With Boris Johnson in the ICU, who's leading the UK?
The U.K. doesn't have a clear emergency succession plan for prime ministers.
Less than a year after Boris Johnson became the U.K. Prime Minister in a landslide party leadership victory, one of his former political rivals is now at the helm of the U.K. government as the prime minister battles the novel coronavirus in an intensive care unit in London.
U.K. Foreign Secretary Dominic Raab, Johnson’s effective number two in charge, has been asked to take over for the prime minister while he battles the illness.
However, Raab finds himself in an almost unprecedented position in British political history.
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Unlike the United States which has legislation in place establishing the presidential line of succession, the U.K. does not have a clear emergency succession plan for its prime minister.
If the prime minister leaves his or her post, their political party elects a new leader who the Queen then confirms.
Before he entered St. Thomas’ Hospital Sunday, Johnson asked Raab to deputize for him "where necessary."
With the prime minister’s condition worsening during a national crisis, some observers have expressed concern about the extent of Raab’s authority.
The 46-year-old lawyer ran against Johnson for Conservative Party leadership in 2019, staking out arguably the most pro-Brexit stance of the field running.
In a move widely seen to placate pro-Brexit voters, Johnson reached out to the ardent Brexiteer in July to serve as foreign secretary and first secretary of state -- a de facto deputy prime minister.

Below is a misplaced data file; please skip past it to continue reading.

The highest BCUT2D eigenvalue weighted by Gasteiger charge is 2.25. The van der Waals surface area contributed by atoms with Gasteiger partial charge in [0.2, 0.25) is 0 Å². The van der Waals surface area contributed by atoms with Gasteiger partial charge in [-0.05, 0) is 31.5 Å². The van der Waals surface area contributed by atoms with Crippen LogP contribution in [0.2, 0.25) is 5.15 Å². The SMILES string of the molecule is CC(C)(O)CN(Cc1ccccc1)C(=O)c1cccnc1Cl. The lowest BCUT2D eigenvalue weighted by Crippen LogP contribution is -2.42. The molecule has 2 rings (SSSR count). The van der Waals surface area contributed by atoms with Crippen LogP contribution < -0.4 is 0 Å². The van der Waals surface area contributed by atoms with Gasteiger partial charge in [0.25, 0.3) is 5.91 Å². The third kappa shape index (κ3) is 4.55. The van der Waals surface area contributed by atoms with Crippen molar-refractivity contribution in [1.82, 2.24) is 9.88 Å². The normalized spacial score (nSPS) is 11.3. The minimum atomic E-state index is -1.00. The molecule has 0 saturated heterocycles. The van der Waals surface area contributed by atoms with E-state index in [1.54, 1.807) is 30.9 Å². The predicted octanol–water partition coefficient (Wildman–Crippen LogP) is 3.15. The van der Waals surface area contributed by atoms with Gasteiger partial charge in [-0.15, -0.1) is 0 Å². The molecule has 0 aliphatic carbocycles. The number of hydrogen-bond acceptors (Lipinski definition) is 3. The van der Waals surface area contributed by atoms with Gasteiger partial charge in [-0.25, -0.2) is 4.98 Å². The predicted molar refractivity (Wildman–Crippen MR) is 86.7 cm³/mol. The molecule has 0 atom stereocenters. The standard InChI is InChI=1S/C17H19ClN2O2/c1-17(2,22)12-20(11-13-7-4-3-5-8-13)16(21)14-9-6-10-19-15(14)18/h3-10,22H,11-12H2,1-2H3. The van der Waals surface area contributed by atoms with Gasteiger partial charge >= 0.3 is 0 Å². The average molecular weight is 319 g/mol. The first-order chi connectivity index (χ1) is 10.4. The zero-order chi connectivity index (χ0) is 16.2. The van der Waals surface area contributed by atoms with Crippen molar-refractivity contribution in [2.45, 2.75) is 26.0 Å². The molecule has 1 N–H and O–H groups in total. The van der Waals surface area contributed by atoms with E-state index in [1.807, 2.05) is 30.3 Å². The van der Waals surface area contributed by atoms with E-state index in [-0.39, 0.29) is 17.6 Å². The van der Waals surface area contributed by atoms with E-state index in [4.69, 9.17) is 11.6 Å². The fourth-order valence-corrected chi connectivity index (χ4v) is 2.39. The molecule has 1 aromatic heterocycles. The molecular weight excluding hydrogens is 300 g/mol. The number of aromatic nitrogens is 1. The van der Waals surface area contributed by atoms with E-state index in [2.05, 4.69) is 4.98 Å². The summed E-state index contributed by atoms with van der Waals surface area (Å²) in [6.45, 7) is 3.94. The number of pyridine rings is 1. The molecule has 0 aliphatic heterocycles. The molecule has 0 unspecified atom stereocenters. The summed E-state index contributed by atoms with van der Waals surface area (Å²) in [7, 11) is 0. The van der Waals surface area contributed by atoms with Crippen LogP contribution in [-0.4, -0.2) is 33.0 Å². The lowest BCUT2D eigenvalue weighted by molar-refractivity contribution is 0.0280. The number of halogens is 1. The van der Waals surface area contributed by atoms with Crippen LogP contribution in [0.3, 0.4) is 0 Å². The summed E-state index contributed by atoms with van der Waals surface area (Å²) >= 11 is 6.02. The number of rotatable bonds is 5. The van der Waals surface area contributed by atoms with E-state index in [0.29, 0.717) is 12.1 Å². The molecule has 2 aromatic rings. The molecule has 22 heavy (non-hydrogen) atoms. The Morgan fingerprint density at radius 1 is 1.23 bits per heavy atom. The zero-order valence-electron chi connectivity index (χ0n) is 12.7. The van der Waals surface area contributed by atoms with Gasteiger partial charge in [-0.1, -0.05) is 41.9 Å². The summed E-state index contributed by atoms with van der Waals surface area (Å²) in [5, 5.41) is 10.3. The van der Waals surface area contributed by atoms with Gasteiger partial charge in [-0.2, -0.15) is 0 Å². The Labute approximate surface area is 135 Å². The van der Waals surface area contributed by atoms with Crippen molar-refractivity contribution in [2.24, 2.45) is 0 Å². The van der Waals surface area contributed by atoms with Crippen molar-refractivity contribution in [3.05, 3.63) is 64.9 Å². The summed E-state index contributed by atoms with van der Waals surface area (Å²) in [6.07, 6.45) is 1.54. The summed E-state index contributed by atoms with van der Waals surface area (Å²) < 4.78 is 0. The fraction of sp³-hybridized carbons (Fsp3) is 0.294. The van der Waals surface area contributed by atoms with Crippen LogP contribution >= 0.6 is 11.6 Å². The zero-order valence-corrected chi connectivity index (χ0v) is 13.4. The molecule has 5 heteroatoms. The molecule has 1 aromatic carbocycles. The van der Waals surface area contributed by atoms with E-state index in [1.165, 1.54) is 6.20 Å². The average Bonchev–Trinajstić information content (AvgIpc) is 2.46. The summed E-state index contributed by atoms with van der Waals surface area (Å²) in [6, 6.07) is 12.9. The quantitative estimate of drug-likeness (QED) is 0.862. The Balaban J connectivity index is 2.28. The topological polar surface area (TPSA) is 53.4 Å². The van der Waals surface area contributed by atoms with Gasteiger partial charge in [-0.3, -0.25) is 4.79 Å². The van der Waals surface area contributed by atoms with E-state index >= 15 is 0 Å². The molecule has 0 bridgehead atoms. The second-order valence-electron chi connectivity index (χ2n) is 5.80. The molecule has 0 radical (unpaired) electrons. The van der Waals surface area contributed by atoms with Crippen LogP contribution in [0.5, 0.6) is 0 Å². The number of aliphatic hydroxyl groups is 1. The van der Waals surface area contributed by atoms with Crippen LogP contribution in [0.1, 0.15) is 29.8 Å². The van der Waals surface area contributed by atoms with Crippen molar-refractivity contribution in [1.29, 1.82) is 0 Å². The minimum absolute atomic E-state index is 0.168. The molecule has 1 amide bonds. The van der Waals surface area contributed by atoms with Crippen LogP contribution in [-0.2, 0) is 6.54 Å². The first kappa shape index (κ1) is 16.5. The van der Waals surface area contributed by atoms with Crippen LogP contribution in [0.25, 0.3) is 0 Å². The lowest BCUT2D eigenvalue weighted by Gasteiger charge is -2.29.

While Raab’s passion surrounding Brexit gained him many admirers, his ability to communicate during a public health crisis has garnered some skepticism.
In his Monday press conference from 10 Downing Street, Raab struggled to answer how Johnson was still in charge of the government from his hospital bed.
The foreign secretary admitted to reporters he hadn’t spoken to the prime minister for two days.
Just hours later, Johnson’s spokesperson announced he had entered the ICU.
As Raab attempts to consolidate control, another power struggle has surfaced in Johnson’s cabinet.
Michael Gove and Rishi Sunak, two of Johnson’s top cabinet secretaries, have vied to be Raab’s successor if he too becomes unable to perform his duties.
On Tuesday, Sunak, who became the U.K.’s top treasury official in February, earned the title of "designated successor" to Raab.
Gove is self-isolating after a member of his family began showing symptoms of COVID-19.
Speaking at a press conference Wednesday, Sunak told reporters that though Johnson remains in the ICU, he is "sitting up in bed" and "engaging positively" with doctors.
As of Wednesday morning, 60,733 people in the U.K. had tested positive for coronavirus, with 7,097 deaths, according to the Department of Health and Social Care.
ABC News' Guy Davies and Ivan Pereira contributed to this report.
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